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Photographic exhibition “VITE. Spotlight on the World of Wine”

Art direction: Edoardo De Lille

Photographs by: Marina Arienzale, Martin Bacci, Lorenzo Bertini, Luca Chiapatti, Deborah Cirillo, Serena Gallorini, Carolina Gheri, Vittorio Marrucci, Andrea Montagnani, Giulia Piermartiri, Paola Ressa, Naima Miriam Savioli, Francesca Zagni

Text by: Daniele De Luigi, Martino Marangoni

March 29, - April 3, 2014, Palazzo della Gran Guardia
piazza Bra, Verona

November 13, 2014 - January 9, 2015
Istituto Italiano di Cultura di Montreal – CANADA

The photography project “VITE: Spotlight on the World of Wine” (with the twin meaning of the Italian world “vite”: vine/lives) gives a new face and powerful personality to the people and places of wine through the photographic lens of 13 third-year students Studio Marangoni Foundation School of Photography in Florence. Photographer Edoardo Delille was the coordinator of their workshop on the extraordinary beauty of the places in a thousand-year-old viticultural tradition. It was presented as a theater where light celebrates and revives ancient winemaking methods as it sculpts the pride on the faces of the actors.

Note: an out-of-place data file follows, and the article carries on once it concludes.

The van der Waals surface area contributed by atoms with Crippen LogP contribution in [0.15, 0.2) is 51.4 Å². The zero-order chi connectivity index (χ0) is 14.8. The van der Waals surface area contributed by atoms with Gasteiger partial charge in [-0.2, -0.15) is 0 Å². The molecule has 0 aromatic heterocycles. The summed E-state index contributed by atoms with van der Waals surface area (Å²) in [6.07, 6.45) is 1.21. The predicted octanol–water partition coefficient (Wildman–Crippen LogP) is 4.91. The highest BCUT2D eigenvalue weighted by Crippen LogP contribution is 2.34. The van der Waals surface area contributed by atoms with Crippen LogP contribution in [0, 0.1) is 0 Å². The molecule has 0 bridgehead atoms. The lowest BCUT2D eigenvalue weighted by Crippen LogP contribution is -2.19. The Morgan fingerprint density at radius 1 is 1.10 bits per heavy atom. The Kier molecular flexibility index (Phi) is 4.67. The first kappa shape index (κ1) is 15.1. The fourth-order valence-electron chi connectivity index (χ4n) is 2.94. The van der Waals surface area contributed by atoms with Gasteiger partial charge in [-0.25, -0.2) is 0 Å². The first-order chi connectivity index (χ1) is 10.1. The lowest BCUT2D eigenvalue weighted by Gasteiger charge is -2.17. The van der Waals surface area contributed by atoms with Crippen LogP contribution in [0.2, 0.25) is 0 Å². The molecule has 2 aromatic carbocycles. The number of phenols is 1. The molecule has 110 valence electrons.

A rigorous and cohesive working method that gives life to photographs that have a significant theatrical impact. It reflects the winery’s philosophy: unity of vision and collective efforts to obtain something unmistakable in its identity.

Curated by art critic Daniele De Luigi, the project was transformed into a pathway capable of capturing the intimately theatrical nature of every action as depicted in the moment in which it condensed the meaning of an entire movement. The resulting gallery of photographs brought to life the authenticity of action, the relationship between the body and the environment, the vines, the implements, the casks, and every other tool used in winemaking.
Each one of them became a performer as they acquired a sculptural quality thanks to the use of purposefully strong and concentrated light aimed at the focal point of the image. The vine, the lives of the people, the tools, and the sites assumed an experimental and innovative dimension that was capable of looking toward the future as it preserved the value of tradition and the past. This was thanks to photographic technique known as “staged photography,” which relies on bold colors and cinematic effects.

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